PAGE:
What you need to know:
Public schools asked to accommodate learners from private institutions that shut down.
KCPE candidates will have their rehearsals tomorrow in preparation for the exams that start on Monday and end on Wednesday.
Education Cabinet Secretary George Magoha has assured parents that candidates who are unable to access their registered centres will be allowed to sit the exams in other stations.
Prof Magoha yesterday said no candidate will miss the tests, including pregnant girls.
“Even those with special needs who require special care, we shall ensure exams reach them. If the child was registered in Makupa and the candidate has relocated to Rusinga because their parents lost their jobs, that child shall take the test where he or she is,” Prof Magoha said.
Examination centres that were affected by floods especially in Baringo County have been moved to neighbouring schools while those that have less than 15 candidates have been merged with those closest to them. Some private schools had registered candidates but closed down due to economic hardships occasioned by the Covid-19 pandemic.
In January, The Kenya National Examinations Council (Knec) asked sub-county directors of education to identify public institutions to host such candidates.
They sent back the data on February 15. Knec has also tracked down candidates who might have been displaced to areas far away from their registered exam centres. However, it was not possible to establish the number of institutions or candidates affected.
The Kenya Certificate of Primary Education (KCPE) candidates will have their rehearsals tomorrow in preparation for the exams that start on Monday and end on Wednesday.
The Kenya Certificate of Secondary Education (KCSE) candidates will have their rehearsal on Thursday and begin the exams on March 26 2021.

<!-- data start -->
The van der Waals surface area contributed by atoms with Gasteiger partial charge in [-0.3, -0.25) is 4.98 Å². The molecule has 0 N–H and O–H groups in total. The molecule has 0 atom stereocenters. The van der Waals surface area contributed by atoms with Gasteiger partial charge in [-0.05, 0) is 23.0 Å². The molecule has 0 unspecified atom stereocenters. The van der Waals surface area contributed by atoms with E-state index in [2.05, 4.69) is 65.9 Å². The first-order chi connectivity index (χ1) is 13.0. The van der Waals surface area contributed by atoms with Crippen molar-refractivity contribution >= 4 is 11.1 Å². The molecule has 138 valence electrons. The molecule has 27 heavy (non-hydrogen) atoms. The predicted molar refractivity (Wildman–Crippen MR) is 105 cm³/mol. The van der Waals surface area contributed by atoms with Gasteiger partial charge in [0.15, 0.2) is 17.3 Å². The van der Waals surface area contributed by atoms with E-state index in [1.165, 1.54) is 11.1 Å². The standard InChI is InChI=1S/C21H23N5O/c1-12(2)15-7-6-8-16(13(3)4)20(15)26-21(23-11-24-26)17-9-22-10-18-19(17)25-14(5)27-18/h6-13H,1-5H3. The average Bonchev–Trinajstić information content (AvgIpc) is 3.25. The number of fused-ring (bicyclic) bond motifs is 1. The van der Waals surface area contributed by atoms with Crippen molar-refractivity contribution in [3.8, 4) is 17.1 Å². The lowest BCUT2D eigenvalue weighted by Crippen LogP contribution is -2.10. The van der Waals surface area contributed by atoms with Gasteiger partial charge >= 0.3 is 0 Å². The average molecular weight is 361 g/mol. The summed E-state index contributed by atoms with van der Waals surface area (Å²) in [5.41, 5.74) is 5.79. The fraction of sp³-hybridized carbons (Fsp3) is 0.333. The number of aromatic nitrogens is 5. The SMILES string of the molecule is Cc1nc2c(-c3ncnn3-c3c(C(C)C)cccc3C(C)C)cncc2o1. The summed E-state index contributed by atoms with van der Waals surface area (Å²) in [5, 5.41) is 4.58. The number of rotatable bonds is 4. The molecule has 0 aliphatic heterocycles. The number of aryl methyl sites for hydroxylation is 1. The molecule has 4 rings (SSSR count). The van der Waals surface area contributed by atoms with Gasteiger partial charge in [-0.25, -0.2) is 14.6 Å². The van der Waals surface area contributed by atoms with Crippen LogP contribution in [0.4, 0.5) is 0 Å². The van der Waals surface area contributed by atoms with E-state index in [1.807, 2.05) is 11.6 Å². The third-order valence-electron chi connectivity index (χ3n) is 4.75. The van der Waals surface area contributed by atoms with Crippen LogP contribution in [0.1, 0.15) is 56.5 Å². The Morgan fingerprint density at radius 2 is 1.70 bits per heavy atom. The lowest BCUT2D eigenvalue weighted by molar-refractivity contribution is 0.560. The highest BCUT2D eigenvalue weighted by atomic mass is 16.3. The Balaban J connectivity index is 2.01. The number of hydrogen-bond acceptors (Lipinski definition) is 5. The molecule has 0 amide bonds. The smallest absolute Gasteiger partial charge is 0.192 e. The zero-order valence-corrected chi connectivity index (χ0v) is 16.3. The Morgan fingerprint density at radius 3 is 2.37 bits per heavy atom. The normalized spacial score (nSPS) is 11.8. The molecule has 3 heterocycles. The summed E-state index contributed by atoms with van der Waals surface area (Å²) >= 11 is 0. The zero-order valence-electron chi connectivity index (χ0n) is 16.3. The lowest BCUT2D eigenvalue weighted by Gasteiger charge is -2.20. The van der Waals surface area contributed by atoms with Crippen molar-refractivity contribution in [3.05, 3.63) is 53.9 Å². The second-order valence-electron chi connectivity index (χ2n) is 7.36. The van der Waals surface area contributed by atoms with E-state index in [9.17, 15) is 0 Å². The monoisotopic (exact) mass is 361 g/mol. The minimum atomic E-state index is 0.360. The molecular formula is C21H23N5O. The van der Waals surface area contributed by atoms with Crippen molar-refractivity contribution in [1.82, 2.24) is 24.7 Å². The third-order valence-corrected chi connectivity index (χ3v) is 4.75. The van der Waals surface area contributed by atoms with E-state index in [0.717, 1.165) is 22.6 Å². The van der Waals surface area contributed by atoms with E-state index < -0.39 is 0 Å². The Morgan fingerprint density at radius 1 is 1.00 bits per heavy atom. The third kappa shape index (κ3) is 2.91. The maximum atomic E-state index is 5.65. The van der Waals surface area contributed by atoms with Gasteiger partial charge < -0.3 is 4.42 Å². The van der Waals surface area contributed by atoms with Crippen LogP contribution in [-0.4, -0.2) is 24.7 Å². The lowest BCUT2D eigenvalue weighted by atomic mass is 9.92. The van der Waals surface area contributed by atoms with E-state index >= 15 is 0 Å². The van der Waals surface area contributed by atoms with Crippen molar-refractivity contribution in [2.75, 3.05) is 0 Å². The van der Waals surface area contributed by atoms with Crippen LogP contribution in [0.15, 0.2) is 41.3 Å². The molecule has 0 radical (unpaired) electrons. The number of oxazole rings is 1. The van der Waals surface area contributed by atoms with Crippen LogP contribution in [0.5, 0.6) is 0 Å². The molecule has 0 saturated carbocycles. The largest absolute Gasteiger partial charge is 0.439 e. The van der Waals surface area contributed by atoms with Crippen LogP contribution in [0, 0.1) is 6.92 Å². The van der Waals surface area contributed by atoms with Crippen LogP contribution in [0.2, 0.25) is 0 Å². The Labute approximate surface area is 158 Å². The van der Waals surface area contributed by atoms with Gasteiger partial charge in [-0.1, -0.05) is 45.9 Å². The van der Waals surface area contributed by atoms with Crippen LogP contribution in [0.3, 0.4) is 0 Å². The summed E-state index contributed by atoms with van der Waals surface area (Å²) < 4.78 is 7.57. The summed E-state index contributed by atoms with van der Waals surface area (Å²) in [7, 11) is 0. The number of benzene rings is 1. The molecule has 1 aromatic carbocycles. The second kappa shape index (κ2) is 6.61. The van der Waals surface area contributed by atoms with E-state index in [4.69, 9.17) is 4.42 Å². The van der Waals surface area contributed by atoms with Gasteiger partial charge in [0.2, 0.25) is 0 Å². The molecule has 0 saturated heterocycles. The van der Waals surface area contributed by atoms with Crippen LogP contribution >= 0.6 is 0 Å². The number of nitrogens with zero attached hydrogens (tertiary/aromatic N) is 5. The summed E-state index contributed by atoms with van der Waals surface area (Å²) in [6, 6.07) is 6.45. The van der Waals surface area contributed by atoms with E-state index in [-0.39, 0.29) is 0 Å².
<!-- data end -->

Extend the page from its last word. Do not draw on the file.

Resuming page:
The examinations were scheduled for last year but were postponed after the school calendar was disrupted by the outbreak of the Covid-19 pandemic.
Meanwhile, exam materials have been delivered to distribution centres in far-flung regions and the briefings for all the officials concluded.
Knec has put helicopters on standby to deliver examination materials in areas that might prove inaccessible due to heavy rains.
The administration of the examinations will involve various ministries and agencies. In a message to the candidates, Knec acting CEO Mercy Karogo said she was confident that the exams will run smoothly.
Prof Magoha warned against plans to leak the exams in cheating hotspots of Isebania, Migori and some parts of Kisii County, where he said some people were preparing to sell fake exam papers to the candidates.
“The few crooked people who may be my own staff, teachers or others who are trying to confuse and tell people they are selling exams; we are watching you. Do not even attempt it. We won’t be merciful,” the CS warned.
He spoke at Sparki Primary School in Mombasa County during a tour of the Coast region.
Knec chairman John Onsati had earlier this month observed that, although some cases of cheating were detected in the last examinations, the vice had been greatly minimised.
“Over the past four years, Kenyans and the world at large have regained confidence in our national examinations. We must avoid any occurrences that may take us back to the dark days and instead do our best to improve on the gains made so far,” he said.
Prof Magoha also banned the media from visiting the examination centres as was the norm previously.
He said that journalists will only be allowed at the distribution centres.
To prevent cheating, Prof Magoha instructed centre managers and invigilators to ensure that all candidates remove their face masks and display the insides before they are allowed to wear them back.
“If we find any child with written materials, we shall not stop them from doing the exams but they will sit in an isolated area.”
Prof Magoha has promised that the national examinations will be conducted and marked “with a human face” owing to the special circumstances occasioned by Covid-19 that caused closure of schools for nearly a year. This is to ensure the candidates will not be disadvantaged.
This year, a total of 1,938,667 candidates will sit the national exams. Of these, 1,187,517 are registered to sit KCPE examinations while 751,150 are KCSE candidates.
The number of those sitting the KCPE exam increased by 104,061 from 2019 while those sitting KCSE increased by 53,928.
Additional reporting by David Muchunguh